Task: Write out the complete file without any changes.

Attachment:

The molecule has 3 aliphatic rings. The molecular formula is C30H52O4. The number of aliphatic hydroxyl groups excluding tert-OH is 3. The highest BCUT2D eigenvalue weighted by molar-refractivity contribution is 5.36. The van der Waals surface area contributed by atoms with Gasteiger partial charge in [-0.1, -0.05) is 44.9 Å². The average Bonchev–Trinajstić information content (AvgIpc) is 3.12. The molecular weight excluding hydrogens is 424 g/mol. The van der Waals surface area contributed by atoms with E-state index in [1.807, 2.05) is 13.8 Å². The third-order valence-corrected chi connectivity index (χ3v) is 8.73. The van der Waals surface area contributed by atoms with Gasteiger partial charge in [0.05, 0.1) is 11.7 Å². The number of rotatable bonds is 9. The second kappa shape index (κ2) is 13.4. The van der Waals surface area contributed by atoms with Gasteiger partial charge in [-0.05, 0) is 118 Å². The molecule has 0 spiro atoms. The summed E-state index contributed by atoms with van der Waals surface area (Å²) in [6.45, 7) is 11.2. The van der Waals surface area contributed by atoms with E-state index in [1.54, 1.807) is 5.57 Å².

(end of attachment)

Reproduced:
The molecule has 3 aliphatic rings. The molecular formula is C30H52O4. The number of aliphatic hydroxyl groups excluding tert-OH is 3. The highest BCUT2D eigenvalue weighted by molar-refractivity contribution is 5.36. The van der Waals surface area contributed by atoms with Gasteiger partial charge in [-0.1, -0.05) is 44.9 Å². The average Bonchev–Trinajstić information content (AvgIpc) is 3.12. The molecular weight excluding hydrogens is 424 g/mol. The van der Waals surface area contributed by atoms with E-state index in [1.807, 2.05) is 13.8 Å². The third-order valence-corrected chi connectivity index (χ3v) is 8.73. The van der Waals surface area contributed by atoms with Gasteiger partial charge in [0.05, 0.1) is 11.7 Å². The number of rotatable bonds is 9. The second kappa shape index (κ2) is 13.4. The van der Waals surface area contributed by atoms with Gasteiger partial charge in [-0.05, 0) is 118 Å². The molecule has 0 spiro atoms. The summed E-state index contributed by atoms with van der Waals surface area (Å²) in [6.45, 7) is 11.2. The van der Waals surface area contributed by atoms with E-state index in [1.54, 1.807) is 5.57 Å².